Creating a digital roadmap for a circular economy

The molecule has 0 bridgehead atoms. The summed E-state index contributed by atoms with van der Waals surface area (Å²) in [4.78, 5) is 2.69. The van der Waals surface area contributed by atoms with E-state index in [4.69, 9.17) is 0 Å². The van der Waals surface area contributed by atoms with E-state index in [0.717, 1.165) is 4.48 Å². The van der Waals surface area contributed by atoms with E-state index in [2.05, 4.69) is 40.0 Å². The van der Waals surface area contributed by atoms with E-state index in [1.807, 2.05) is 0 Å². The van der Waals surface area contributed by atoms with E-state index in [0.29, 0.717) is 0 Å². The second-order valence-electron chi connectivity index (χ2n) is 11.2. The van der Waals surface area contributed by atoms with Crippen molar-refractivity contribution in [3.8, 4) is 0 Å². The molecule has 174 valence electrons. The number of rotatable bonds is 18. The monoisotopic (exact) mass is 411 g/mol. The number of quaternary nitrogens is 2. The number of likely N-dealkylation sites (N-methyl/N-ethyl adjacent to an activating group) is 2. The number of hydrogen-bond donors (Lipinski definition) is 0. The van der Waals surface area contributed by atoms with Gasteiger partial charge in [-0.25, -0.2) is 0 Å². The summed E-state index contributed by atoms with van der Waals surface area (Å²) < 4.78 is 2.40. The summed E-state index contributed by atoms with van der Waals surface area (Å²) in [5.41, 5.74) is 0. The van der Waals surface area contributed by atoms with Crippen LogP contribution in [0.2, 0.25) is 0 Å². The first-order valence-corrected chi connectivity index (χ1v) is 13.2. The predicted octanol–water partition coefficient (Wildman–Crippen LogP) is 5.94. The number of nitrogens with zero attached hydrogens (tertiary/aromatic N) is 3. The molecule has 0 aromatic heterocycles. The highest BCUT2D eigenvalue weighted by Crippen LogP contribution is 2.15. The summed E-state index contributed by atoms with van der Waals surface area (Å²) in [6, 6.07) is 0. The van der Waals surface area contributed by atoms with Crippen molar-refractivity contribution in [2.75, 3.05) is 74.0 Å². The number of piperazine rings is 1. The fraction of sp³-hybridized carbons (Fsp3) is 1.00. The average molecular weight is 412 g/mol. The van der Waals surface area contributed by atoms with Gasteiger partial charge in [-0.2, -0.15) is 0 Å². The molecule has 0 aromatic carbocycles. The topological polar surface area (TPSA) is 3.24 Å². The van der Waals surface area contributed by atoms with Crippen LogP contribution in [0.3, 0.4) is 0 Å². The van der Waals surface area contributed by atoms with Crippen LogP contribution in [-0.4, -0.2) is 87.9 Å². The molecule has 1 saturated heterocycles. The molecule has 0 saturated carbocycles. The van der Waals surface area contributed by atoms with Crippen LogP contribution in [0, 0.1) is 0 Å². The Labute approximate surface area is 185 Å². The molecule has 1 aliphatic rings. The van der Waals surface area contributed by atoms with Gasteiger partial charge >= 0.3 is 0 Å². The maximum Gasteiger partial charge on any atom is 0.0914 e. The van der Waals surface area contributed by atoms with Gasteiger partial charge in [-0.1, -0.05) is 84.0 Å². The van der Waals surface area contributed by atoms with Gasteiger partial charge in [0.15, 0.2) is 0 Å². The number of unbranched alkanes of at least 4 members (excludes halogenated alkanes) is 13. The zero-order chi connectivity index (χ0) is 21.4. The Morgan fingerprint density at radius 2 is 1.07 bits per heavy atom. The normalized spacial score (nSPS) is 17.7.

Europe is currently in the midst of two transitions: the creation of a more circular economy and the digital revolution. These two major developments have the power to transform our economy and society. Major efforts are currently being taken by the European Union (EU) and national policymakers to promote both transitions – however, these efforts are rarely aligned. This Discussion Paper shows that it is high time to manage them together. In so doing, the ultimate goal should be to ensure that they contribute to longterm sustainable economic, social and environmental prosperity, in alignment with the United Nation’s Sustainable Development Agenda and Paris Agreement. They should share the objectives of mitigating climate change, addressing environmental challenges like resource depletion and pollution, increasing competitiveness and innovation, contributing to industrial modernisation and security, and supporting social cohesion. Data and digitally-enabled solutions like digital platforms, smart devices, artificial intelligence, the Internet of Things and blockchain are already contributing to the circular economy. They are used inter alia to improve the use of natural resources, design, production, consumption, reuse, repair, remanufacturing, recycling and the overall waste management (Figure 1). It is important to recognise that digitalisation will not automatically lead to greater sustainability. In fact, there is a risk that if it is not guided well, it will result in unwanted rebound effects, such as an overdrive of a linear ‘take-make-dispose’ economy, and increase in greenhouse gas emissions. However, if adequately steered, data and digitally-enabled solutions could certainly boost the transition to a circular economy. They could help enhance connectivity and the sharing of information; make products, processes and services more circular; and empower citizens and consumers to contribute to the transition by increasing their awareness and enabling them to make sustainable choices and co-create knowledge. The EU has the foundation to be ambitious: Europe is already an innovation hub using data and digitallyenabled solutions for greater sustainability. However, as many of these solutions are still small-scale or emerging, it is important to continue to build on this potential. With this in mind, why not set an EUwide goal to become a global leader in using data and digitally-enabled solutions, for a more sustainable, circular economy?